Defense Strives to Find Breakthrough Technological Advantages
Constrained resources demand big changes to keep troops dominant during war.
Officials across the U.S. Defense Department are pushing to identify and develop the disruptive technologies that will offer orders-of-magnitude advantages on the battlefield. But while bringing such capabilities to fruition is difficult, even determining what qualifies as disruptive represents a challenge. As personnel wrestle with definitions, they are forging ahead with their creative ideas.
John Willison, the director of the U.S. Army’s Communications-Electronics Research, Development and Engineering Center’s (CERDEC’s) Command, Power and Integration (CP&I) Directorate, says, “Right now I’d have to say that in CP&I, we are looking at some very interesting ideas that have the potential to be highly disruptive. These include several innovative hardware and software technologies.”
In its mission command arena, personnel are researching software technologies designed to support the commander, including a specific effort in prototyping a Tactical Computing Environment (TCE). The environment should allow commanders to have identical and simple access to mission-command capabilities, whether they are in command posts, vehicles or are dismounted. The CP&I possesses a sophisticated physical prototyping capability that it applies in conjunction with other CERDEC directorates to determine how to place advanced command, control, communications, computers, intelligence, surveillance and reconnaissance tools into vehicles to perform mission command on the move.
“In general, current systems are oriented to the commander’s staff, and the commander gains access to those systems by interacting with his staff,” Willison explains. “A refocusing of the Army to a mission-command philosophy means a shift from staff-centric operations to commander-centric operations. This means that specific commander systems could be disruptive to the current command operation.” The directorate has several promising products in that area, such as the idea of enabling a “virtual staff,” which is a highly intuitive software front end to existing and future systems that improves leader effectiveness. It employs natural computer interfaces such as voice, touch and gesture, so at the company level it will provide the commanders with staff-type functionality where there is no physical staff. At higher echelons, it could allow significant staff reductions, Willison predicts. “Finally, mission command of manned and unmanned teams is an area in which we have demonstrated some potentially disruptive solutions, and we believe there is significant opportunity in this space,” he adds.
The CP&I also is exploring disruptive navigation in the field of positioning, navigation and timing (PNT). Two challenges face developers as they try to help soldiers answer the question “Where am I?”: areas without access to GPS and adversaries who potentially can deny a location signal where troops need to operate. “CP&I is exploring novel technologies that will assure soldiers have access to position information regardless of where they are or what the enemy is doing,” Willison says. Examples include inertial measurement units that accurately calculate displacements relative to a given known location or radio frequency ranging that can use radios to calculate relative distances between soldiers. “We’re even looking at cameras to try to recognize landmarks so soldiers know where they are,” he states. Those technologies have the potential to disrupt the current notions of PNT by making knowledge of whereabouts at all times a real possibility.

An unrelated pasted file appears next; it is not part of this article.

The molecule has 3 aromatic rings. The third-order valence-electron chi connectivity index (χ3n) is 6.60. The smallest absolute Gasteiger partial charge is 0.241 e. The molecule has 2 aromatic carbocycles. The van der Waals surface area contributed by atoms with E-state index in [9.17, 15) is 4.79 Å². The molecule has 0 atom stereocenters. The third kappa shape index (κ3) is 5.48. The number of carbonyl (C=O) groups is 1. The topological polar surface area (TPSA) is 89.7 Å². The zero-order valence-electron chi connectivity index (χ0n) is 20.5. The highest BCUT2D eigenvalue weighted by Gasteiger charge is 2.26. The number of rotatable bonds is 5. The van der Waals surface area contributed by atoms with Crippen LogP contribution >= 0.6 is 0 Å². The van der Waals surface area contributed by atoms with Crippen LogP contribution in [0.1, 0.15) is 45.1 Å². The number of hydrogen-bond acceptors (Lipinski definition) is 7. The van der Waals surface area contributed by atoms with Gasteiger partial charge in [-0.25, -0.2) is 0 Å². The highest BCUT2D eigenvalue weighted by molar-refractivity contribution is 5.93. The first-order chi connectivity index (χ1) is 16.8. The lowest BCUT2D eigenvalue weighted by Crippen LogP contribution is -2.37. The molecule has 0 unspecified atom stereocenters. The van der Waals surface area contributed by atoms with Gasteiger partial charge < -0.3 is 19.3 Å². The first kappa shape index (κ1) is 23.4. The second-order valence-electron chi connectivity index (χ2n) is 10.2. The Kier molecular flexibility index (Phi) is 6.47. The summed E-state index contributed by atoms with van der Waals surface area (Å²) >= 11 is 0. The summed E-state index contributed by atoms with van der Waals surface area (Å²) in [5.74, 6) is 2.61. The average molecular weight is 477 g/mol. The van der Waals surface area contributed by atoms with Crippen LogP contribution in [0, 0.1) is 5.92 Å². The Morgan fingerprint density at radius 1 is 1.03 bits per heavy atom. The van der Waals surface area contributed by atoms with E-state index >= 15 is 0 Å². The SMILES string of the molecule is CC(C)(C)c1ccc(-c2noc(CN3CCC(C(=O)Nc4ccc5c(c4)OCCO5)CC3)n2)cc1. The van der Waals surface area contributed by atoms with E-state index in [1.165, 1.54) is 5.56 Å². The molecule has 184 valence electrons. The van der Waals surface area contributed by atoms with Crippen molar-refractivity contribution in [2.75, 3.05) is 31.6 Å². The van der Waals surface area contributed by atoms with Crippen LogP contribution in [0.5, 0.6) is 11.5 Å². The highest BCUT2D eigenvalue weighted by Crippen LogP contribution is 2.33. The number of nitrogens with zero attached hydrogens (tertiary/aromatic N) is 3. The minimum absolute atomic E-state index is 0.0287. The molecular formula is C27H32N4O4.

In the operational energy area, personnel approach disrupting current trends a little differently. They are re-examining their emphasis on finding better power sources because predicted rates of battery energy density improvement versus the growing need for power lead to the conclusion that better batteries are not a long-term solution. Developers instead are exploring more intelligent management of power. They pull together the directorate’s power and software competencies to create ways to gather, use and display power-related information to produce truly smart grids that improve usage. The techniques are applied to base-scale problems and to soldiers by using small computers to manage the power and demand for it at the individual level. “Initial findings are indicating that for a base, the conventional fuel savings alone can easily be greater than 30 percent of current usage,” Willison says. Other potentially disruptive power technologies under consideration include wireless power distribution and energy harvesting. Directorate researchers have demonstrated that it is possible to generate useful amounts of energy from sources such as lost heat, waste carbon dioxide and soldier movement.
Which factors determine when to use the label “disruptive technology” leave some room for debate. Willison explains that technologies in general have the potential to be disruptive, but he quotes Clayton Christensen, author of books such as The Innovator’s Dilemma, who classifies technologies as sustaining or disruptive. “Sustaining technologies are established and rely on incremental improvements, while disruptive technologies are new, often have performance problems and, frankly, usually offer fewer features than the established sustaining technology,” Willison says. “The disruption comes when the new technology permits new capability, becomes rapidly adopted and ultimately displaces or disrupts the established approach. The established technologies can’t compete by adding only incremental features and are displaced by the disruptor—often as a surprise to the displaced market leader.” Over time, countless examples of upstart capabilities displacing existing market leaders have emerged, such as mobile devices.